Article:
In addition to Swaminarayan's acceptance of perennial Hindu texts such as the four Vedas, Vedanta-sutras, and the Bhagavad Gita, Swaminarayan encouraged the creation of a scriptural tradition specific to the Swaminarayan Sampradaya,[23][24] as part of the institutionalization of his charisma.[2] Along with theological texts with revelatory status, the genres of textual production in the Swaminarayan Sampradaya include sacred biographies, ethical precepts, commentaries, and philosophical treatises.[212][213]

Vachanamrut

The Vachanamrut, literally the 'immortalizing ambrosia in the form of words', is the fundamental text for the Swaminarayan Sampradaya, containing Swaminarayan's interpretations of the classical Hindu texts.[107][214] The text is a compilation of 273 discourses, with each discourse within the collection also called a Vachanamrut.[215] Swaminarayan delivered these discourses in Gujarati between the years of 1819–1829, and his senior disciples noted his teachings while they were delivered and compiled them during Swaminarayan's lifetime.[216] In this scripture, Swaminarayan gives his interpretation of the classical Hindu texts, which includes five eternal entities: jiva, ishwar, maya, Aksharbrahman, Parabrahman.[217][168] He also describes the ultimate goal of life, moksha (mokṣa), a spiritual state of ultimate liberation from the cycle of births and deaths and characterized by eternal bliss and devotion to God.[218][109] To attain this state, Swaminarayan states that the jiva needs to follow the four-fold practice of ekantik dharma[note 28] to transcend maya[219][note 29] and become brahmarup[122] and reside in the service of God.[220][221]

As followers believe Swaminarayan to be God, the Vachanamrut is considered a direct revelation of God and thus the most precise interpretation of the Upanishads, Bhagavad Gita, and other important Hindu scriptures.[107][214] This scripture is read by followers regularly and discourses are conducted daily in Swaminarayan temples around the world.[222]

Shikshapatri

An illustration of Swaminarayan writing the Shiskhapatri

The Shikshapatri is a composition of 212 Sanskrit verses believed to be authored by Swaminarayan and completed in 1826.[40][24] As an 'epistle of precepts,' the verses primarily communicate the Swaminarayan Sampradaya's moral injunctions for devotees which should be read daily.[223][224][note 30] Swaminarayan states that the Shikshapatri is not merely his words but his personified form and merits worship in its own right.[225][226]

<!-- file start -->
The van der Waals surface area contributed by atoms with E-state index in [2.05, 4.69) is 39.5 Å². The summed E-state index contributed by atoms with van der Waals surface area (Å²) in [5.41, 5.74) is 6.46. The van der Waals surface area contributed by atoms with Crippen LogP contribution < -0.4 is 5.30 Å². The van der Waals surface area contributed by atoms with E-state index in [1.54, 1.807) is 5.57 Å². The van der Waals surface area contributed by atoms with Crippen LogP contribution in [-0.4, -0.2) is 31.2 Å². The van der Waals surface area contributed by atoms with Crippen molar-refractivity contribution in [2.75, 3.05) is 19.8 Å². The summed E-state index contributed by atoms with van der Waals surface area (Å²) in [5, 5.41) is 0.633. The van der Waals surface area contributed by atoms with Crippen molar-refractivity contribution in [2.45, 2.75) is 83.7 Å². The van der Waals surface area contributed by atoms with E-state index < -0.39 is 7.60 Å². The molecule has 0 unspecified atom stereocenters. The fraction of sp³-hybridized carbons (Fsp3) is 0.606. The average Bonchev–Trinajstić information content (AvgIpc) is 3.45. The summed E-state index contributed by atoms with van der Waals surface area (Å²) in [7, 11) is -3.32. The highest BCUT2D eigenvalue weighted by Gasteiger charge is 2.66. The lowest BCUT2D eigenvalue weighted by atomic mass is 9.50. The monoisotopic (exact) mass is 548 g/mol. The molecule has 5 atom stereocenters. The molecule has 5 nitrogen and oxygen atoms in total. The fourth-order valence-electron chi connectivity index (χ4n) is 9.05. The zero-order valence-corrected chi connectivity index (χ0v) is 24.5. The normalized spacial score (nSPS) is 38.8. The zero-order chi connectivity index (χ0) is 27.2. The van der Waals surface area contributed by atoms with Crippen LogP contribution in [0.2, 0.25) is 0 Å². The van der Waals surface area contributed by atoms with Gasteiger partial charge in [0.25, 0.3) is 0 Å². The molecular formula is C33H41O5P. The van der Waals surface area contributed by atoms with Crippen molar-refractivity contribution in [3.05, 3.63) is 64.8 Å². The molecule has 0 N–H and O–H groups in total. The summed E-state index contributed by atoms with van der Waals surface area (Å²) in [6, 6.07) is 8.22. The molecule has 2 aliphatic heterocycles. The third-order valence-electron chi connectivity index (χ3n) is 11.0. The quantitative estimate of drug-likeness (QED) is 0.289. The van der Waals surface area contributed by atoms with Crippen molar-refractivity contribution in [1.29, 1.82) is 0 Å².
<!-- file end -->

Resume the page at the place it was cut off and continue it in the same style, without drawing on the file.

Sacred biographies

The Swaminarayan Sampradaya has produced voluminous biographical literature on Swaminarayan. The Satsangi Jivan, a five volume Sanskrit sacred biography of Swaminarayan, consists of 17,627 verses written by Shatananda Muni that also incorporates some of Swaminarayan's teachings.[227] The Bhaktachintamani is a sacred biography of Swaminarayan composed by Nishkulanand Swami. Consisting of 8,536 couplets, this biography serves as a record of Swaminarayan's life and teachings.[228] The Harililamrut is a longer biographical text in verse written by Dalpatram and published in 1907.[229] The Harilila Kalpataru a 33,000-verse Sanskrit biographical text, was written by Achintyanand Brahmachari, at the suggestion of Gunatitanand Swami.[227][230] These and many other sacred biographies complement the theological texts, insofar as their incidents serve as practical applications of the theology.[23]

Swamini Vato

The Swamini Vato is a compilation of teachings delivered by Gunatitanand Swami over the course of his forty-year ministry,[223] which is valued by the BAPS.[88] He was one of Swaminarayan's foremost disciple,[231][223] and according to the BAPS and some denominations of the Swaminarayan Sampradaya, he was the first manifestation of Swaminarayan in a lineage of Aksharbrahman Gurus.[232][99] Similarly to the Vachanamrut, Gunatitanand Swami's followers recorded his teachings, which were compiled in his lifetime and reviewed by Gunatitanand Swami himself.[223] These teachings were first published by Balmukund Swami in 5 chapters and then 7 chapters by Krishnaji Ada.[web 17] The text consists of approximately 1,478 excerpts taken from Gunatitanand Swami's sermons.[233] In his teachings, he reflects on the nature of human experience and offers thoughts on how one ought to frame the intentions with which they act in this world, while also elaborating on Swaminarayan's supremacy, the importance of the sadhu, and the means for attaining liberation.[234] Often, Gunatitanand Swami elaborates upon topics or passages from the Vachanamrut, which lends the text to be considered a 'natural commentary' on the Vachanamrut within the Swaminarayan Sampradaya. In addition, he often made references to other Hindu texts, parables, and occurrences in daily life in order not only to explain spiritual concepts, but also to provide guidance on how to live them.[235]

Vedanta commentaries

Swaminarayan Bhashyam

Early commentaries